Boris Johnson ‘considering regional circuit breaker lockdown’ over October half-term to target Covid hotspots


BORIS Johnson is considering a “circuit breaker” lockdown in coronavirus hotspots during the half term holidays, according to reports.

The Prime Minister could order pubs, restaurants and other businesses to close for two weeks in some areas of the country if the new local lockdown restrictions brought in today fail to reduce the spread of the virus.

The PM is reportedly mulling over whether to introduce a short-term lockdown in Covid hotspots during the half-term school holiday

A decision will be taken towards the end of next week, ahead of the half-term break which begins on October 26 and would mark the beginning of any temporary lockdown, The Telegraph reports.

An option available to the PM is a regional circuit breaker after he compared a second national lockdown to a “nuclear deterrent”.

The chances of a temporary shutdown were “at least 80 per cent”, according to a senior source.

Over the last 24 hours, the UK reported 17,234 new cases of Covid-19 and 143 deaths – the country’s deadliest day for four months.

Last night, Labour leader Sir Keir Starmer urged the PM to close all bars, pubs, restaurants and offices for two to three weeks in a speech last night.

Sir Keir said Mr Johnson’s latest restrictions – which mean pubs and bars in the highest level of lockdown have to close – do not go far enough.

“We’re at a decisive moment in fight against coronavirus. The figures are stark and all heading in the wrong direction,” he said.

“Another course of action is needed, that’s why I’m calling for a two to three week circuit breaker in England.

“A temporary set of clear and effective restrictions to get the R rate down.”

Keir Starmer called for the PM to introduce a short-term lockdown

If tougher measures were not brought in, the Labour leader warned that the UK could “sleepwalk into a long and bleak winter”.

“That choice is now for the Prime Minister to make. I urge him to do so.”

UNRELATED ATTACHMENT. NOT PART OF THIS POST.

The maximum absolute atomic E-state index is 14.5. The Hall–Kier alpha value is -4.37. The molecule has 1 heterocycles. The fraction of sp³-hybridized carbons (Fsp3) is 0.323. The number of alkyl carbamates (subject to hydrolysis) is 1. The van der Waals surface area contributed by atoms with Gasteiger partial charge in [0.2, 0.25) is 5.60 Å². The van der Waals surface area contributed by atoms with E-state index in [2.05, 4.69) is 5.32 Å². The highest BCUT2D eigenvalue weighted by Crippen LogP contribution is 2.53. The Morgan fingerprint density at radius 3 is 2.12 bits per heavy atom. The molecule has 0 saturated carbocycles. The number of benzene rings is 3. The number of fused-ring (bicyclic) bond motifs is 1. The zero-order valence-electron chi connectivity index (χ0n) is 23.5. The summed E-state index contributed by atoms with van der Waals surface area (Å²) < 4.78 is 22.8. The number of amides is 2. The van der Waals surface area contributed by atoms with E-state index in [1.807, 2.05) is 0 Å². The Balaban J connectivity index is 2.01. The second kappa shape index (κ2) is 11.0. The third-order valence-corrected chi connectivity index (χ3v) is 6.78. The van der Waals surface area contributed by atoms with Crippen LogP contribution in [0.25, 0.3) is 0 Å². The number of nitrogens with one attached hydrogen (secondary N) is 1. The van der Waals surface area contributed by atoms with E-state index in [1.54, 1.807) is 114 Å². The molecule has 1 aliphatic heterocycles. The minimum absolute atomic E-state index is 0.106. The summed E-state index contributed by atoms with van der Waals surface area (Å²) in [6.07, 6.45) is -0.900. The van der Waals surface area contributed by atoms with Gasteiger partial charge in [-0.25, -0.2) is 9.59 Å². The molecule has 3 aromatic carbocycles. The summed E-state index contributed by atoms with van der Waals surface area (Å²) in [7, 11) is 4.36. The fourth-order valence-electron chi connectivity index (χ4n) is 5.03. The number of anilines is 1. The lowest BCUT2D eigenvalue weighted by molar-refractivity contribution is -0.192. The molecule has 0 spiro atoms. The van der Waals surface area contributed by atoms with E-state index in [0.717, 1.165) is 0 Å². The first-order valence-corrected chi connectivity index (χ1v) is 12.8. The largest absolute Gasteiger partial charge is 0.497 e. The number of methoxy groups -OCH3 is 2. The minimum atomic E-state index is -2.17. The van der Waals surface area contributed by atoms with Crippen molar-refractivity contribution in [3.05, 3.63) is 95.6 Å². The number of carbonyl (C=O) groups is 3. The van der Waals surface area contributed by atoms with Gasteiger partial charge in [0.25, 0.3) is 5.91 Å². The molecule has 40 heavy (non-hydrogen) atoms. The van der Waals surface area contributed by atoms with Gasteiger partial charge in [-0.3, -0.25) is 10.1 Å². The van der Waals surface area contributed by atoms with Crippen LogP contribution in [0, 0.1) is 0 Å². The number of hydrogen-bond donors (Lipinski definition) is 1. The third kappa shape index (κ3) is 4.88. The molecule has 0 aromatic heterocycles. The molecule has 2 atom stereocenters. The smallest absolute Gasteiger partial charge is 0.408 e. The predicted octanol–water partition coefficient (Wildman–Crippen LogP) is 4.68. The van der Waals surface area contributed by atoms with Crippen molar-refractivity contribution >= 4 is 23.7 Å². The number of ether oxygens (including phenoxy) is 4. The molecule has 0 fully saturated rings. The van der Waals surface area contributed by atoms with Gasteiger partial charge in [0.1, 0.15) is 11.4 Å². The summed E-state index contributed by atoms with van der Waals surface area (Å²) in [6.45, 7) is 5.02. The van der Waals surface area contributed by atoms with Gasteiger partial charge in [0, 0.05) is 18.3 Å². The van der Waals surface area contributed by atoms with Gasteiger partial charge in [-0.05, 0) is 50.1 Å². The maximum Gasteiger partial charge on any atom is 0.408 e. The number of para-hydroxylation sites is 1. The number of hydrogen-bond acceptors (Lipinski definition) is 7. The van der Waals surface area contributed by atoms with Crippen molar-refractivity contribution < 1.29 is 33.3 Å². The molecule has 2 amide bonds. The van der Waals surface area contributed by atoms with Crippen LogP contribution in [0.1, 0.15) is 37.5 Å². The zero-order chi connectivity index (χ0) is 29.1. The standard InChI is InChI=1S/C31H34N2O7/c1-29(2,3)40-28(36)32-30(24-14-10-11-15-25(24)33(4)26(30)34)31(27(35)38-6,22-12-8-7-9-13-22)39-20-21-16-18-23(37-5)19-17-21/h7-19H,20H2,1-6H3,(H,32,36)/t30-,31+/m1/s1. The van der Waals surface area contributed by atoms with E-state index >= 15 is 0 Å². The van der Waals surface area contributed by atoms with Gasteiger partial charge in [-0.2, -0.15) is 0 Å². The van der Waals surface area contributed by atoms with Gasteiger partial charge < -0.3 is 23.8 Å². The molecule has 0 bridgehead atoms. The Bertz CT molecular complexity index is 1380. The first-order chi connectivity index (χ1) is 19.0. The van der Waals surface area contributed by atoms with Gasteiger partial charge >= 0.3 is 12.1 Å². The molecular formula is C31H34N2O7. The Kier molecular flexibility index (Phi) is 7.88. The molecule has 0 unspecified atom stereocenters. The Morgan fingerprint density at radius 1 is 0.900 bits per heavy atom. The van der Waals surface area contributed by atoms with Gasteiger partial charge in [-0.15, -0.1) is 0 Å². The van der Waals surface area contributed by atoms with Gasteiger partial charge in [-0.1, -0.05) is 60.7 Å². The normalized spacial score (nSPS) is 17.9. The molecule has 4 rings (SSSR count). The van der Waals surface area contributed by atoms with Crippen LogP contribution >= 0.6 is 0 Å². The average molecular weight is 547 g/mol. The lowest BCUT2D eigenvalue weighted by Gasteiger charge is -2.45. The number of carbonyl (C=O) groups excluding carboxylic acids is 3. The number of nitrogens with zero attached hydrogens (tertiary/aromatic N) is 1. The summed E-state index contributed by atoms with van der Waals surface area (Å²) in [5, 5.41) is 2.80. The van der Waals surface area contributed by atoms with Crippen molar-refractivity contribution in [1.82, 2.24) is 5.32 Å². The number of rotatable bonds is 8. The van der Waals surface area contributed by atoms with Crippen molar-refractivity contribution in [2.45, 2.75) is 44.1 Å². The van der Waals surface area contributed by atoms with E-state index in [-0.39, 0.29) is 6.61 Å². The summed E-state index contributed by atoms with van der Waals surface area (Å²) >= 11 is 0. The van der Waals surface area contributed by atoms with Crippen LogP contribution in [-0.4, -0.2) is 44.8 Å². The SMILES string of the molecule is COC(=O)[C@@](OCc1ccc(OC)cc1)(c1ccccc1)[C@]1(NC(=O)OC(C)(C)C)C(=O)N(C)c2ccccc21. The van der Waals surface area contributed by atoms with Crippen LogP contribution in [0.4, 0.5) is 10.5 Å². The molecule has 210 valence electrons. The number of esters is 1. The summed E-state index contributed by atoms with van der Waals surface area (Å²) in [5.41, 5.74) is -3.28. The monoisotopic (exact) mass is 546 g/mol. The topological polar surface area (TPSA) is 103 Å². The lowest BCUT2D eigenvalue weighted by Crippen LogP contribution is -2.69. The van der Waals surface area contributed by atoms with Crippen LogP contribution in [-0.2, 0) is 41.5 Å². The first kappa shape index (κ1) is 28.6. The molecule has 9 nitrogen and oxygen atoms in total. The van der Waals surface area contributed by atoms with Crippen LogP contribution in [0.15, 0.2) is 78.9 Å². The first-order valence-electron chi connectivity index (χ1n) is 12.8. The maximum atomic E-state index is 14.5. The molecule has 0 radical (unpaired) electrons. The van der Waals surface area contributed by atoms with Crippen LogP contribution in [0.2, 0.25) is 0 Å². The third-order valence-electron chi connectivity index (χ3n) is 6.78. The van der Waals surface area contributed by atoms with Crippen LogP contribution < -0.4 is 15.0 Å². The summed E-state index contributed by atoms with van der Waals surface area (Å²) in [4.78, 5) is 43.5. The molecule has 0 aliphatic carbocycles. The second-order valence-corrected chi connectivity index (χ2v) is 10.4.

The PM has resisted calls from some ministers to impose harsher restrictions than those imposed under the three-tier system.

Greater Manchester mayor Andy Burnham warned that a winter under Tier 3 restrictions would “kill us”.

The Liverpool City Region will follow Tier 3 restrictions meaning pubs will be shut, households will be banned from mixing indoors and outdoors, and gyms and leisure centres will be closed.

As it stands, Greater Manchester will follow Tier 2 restrictions which will see a ban on mixing with other households indoors, including in pubs and in restaurants.

But, a “gold command” meeting will be held today to discuss whether Greater Manchester and Lancashire should be reclassified for tighter restrictions, Sky News reports.

Mr Burnham said: “(It) would be much more effective, come with proper financial support and allow the reset of test and trace.

“A winter in tier 3 would kill us. We are not there yet.”

Boris came under attack from all sides last night as 42 Tory MPs voted against the hospitality curfew.

Bolton West MP Chris Green resigned from the government in opposition to the coronavirus restrictions.

Mr Green said that the Greater Manchester lockdown had “failed” but was instead causing other problems and destroying businesses.

He believed that there were “better alternatives to the Government’s approach”.

He said that the “attempted cure was worse than the disease”.

The PM has said that Britain was entering a “new and crucial phase” in a sombre address to the nation – aiming to simplify the various restrictions already in place across the country.

Two of the government’s top scientific advisers claim a two week ‘circuit break’ lockdown could prevent thousands of deaths before Christmas.

Professors Graham Medley and Matt Keeling say between 3,000 and as many as 107,000 deaths could be avoided by January if a national lockdown is imposed over the October half term.

In a sombre address on Monday night, the PM warned Britain was entering a ‘new and crucial phase’ in the fight against Covid-19



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